Early and late term management in caustic ingestion in children A 16-year experience
Salman, F. T.
MetadataShow full item record
Accidental corrosive ingestion is one of the common problems causing serious esophageal strictures in children. The acute phase treatment has a great effect on stricture development. In this study we aim to present our experience in the management of caustic ingestion, particularly during the acute phase. From January 1990 to January 2005, 296 children were admitted to our clinic with caustic ingestion. Ninety-one patients who received dilatation treatment due to esophageal strictures constituted the present study group. Forty-three of them were admitted to our centre immediately after caustic ingestion (Group A) whereas 48 of them received some kind of treatment in other hospitals and were referred us with the diagnosis of stricture 6 to 12 weeks after ingestion (Group B). In the acute phase, the patients were given nothing orally until esophagoscopy was performed in the first 24-48 hours. The patients with grades 2b and 3 lesions underwent a week of esophageal rest by using a nasogastric tube. IV fluids and broad-spectrum antibiotics with a single-dose steroid were given. IV ranitidine was also added to the medical treatment. If there were stricture formations on barium meal after 3 weeks, these patients underwent esophageal dilatation programmes. The response rates to dilatation treatment were higher in group A. In addition, increased perforation rates were observed in group B. Sixty per cent of patients in group A but none of the patients in group B have recovered in the first year.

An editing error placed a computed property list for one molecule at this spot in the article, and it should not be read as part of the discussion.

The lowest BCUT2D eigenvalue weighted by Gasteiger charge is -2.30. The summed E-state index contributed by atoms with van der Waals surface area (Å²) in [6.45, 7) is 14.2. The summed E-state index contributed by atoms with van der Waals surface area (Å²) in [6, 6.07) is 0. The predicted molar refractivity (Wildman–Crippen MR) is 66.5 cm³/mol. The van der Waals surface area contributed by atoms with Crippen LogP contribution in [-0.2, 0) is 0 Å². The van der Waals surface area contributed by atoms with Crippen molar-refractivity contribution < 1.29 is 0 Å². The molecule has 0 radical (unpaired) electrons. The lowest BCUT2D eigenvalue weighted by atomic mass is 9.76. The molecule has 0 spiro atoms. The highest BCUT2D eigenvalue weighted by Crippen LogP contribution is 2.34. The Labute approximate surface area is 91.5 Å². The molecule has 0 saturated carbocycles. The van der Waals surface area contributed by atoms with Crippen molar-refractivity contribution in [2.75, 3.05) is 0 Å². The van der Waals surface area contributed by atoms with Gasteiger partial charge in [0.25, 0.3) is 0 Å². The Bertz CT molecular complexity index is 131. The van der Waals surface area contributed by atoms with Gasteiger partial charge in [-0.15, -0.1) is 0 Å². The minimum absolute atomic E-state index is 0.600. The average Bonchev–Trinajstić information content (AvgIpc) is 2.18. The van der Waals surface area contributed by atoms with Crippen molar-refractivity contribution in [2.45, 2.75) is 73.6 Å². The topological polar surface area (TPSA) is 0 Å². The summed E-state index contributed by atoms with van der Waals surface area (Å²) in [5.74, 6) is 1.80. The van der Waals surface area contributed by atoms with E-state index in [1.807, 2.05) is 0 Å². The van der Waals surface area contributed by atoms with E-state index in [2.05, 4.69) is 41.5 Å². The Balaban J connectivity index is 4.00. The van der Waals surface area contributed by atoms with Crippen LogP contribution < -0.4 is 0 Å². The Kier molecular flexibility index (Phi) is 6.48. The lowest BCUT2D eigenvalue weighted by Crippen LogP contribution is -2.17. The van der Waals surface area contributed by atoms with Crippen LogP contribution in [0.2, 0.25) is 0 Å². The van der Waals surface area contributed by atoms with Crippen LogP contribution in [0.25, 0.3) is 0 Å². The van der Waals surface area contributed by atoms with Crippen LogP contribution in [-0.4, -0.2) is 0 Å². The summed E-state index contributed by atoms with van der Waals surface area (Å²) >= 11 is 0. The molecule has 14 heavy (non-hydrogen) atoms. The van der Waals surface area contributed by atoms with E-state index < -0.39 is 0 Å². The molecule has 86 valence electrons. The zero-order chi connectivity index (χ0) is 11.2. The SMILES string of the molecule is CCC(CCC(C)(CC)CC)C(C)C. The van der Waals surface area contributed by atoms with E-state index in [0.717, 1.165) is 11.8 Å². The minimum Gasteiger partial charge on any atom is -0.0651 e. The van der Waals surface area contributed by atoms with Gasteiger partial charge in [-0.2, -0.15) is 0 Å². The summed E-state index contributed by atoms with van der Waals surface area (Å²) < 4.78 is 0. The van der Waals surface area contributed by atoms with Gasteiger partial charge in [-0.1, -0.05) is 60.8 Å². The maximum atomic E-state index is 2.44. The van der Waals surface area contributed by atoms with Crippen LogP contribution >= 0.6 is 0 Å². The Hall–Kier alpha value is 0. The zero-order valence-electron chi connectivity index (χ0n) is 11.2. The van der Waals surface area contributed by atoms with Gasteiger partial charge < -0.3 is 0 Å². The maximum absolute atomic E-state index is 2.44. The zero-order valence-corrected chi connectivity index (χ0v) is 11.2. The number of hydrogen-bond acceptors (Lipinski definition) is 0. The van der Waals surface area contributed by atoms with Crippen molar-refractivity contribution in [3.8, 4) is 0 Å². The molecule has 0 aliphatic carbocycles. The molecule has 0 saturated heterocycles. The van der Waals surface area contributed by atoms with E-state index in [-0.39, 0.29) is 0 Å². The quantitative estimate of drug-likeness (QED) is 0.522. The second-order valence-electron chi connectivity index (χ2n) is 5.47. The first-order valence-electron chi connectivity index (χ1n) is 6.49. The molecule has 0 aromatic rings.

- Makale